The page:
The Fabian Cancellara Classic from Herelbeke adds to a fantastic weekend of cyclos being run the day after the Gent-Wevelgem Cyclo. It’s one of Continental Cycling Heroes Tour. Following the E3 Harelbeke route, the Fabian Cancellara Classic includes fast transition sections, cobbled climbs and fabulous rolling terrain.
Starting the Fabian Cancellara Classic
Riding out from Kortrijk, we got to the start a little late but when we arrived registration was simple and before long we were on our way. With an extra gel tucked into our pocket along with a very important voucher for a free Kwaremont beer our motivation after a hard day yesterday was high. The strong winds of the previous day had abated, the sun shone and the road ahead beckoned.
The Fabian Cancellara Classic promise
We chose the longest route – 148 kms with 1,633 m of climbing punctuated by 12 climbs including the Paterberg and Oude Kwaremont but there were some other surprises in store along the way!
The route weaves its way back and forth within a relatively small geographical area. The climbs come in batches and are connected by very gently rolling terrain until the last climb has been dealt with and that topography become flat in the final approach to Harelbeke and the finish. All the while the scenery is in complete contrast to Gent-Wevelgem but maybe that was due to the absence of the 70 km/hr winds and the glorious sunshine painting a very different picture!
Twelve recognised climbs but there are another two worthy of being recognised. Edelareberg (33.5 kms), La Houpe (54.1 kms), Taaienberg (70.9 kms), Boigneberg (78.3 kms), Eikenberg (82.8 kms), Stationsberg (87.8 kms), Kapelberg (95.1 kms), Paterberg (99.4 kms), Oude Kwaremont (102 kms), Karnemelkbeekstraat (110 kms), Kluisberg (118 kms), Tiegnemberg (132 kms).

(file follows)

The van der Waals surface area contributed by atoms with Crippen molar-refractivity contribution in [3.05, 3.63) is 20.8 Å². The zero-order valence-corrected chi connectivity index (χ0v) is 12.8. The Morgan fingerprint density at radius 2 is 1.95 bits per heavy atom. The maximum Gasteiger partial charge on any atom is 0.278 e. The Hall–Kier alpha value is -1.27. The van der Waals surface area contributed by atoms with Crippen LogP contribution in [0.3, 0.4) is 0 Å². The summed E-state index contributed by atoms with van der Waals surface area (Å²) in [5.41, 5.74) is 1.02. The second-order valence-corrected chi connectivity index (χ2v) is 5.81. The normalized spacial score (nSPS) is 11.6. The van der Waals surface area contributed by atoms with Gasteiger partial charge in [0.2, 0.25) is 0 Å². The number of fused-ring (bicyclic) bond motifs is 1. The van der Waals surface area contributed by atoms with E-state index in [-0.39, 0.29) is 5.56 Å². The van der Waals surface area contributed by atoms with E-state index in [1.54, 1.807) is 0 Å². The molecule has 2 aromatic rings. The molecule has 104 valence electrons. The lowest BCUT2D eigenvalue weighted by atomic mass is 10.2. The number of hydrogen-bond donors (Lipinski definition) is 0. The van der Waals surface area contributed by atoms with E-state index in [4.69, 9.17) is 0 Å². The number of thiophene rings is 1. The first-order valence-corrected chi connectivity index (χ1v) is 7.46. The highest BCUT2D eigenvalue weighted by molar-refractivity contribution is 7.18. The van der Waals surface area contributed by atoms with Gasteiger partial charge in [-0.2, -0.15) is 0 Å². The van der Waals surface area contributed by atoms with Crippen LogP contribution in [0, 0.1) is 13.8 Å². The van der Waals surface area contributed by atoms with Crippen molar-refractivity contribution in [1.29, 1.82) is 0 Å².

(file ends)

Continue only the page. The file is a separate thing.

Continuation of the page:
Most of the climbs come after the mid-way feed station located at 75 kms and some have cobbled sections. I guess there are three of real note that will test your skill at climbing on cobbles and each has their own special character that makes them unique.
Stationsberg at 87.8 kms is less than a 1 km with a gradual and unusually consistent gradient of about 4%. Nothing particularly challenging until you factor in the poor condition of the cobbles, many of which are stood on their corners providing a very difficult surface to ride and maintain momentum which is essential for cobbles.
The iconic Paterberg at 99.4 kms is also just a few hundred metres averaging about 12% but it has a sting in the final with a gradient of 20+%! As you round the corner at the bottom of the climb the Paterberg appears as a wall of cobbles in the distance. Choices are to wrestle the cobbles or master riding the concrete drains either side. The cobbles are rough, some with substantial gaps between but a little voice in my head said ‘stay on the cobbles’ – not sure why!
Oude Kwaremont at 102 kms is a longer climb at 2.7 kms averaging 4%. It begins as a tarmac road and as the gradient becomes a little steeper the cobbles begin and continue through the village of Kwaremont to the final T-junction. If you’ve had a enough of cobbles by this time there is space either side to ride the verge in many places. However, when we rode the Kwaremont on our carbon bikes we did pass a lady in her Sunday=best having just been to Church riding her old Raleigh with full mudguards up the Kwaremont – a humbling experience. I was left with the thought that she rode the Kwaremont every week and possibly every day!
With the bulk of the climbing finished there were just three climbs to complete before we left the rolling terrain and found ourselves heading for Harelbeke and the finish.
Greeted by Kwaremont beer, wine and frites we settled down to watch the final 30 kms of the Gent-Wevelgem pro race on the big screen. The sun had stayed with us all day and we basked in the completion of a fabulous cyclo and a great double-header weekend.
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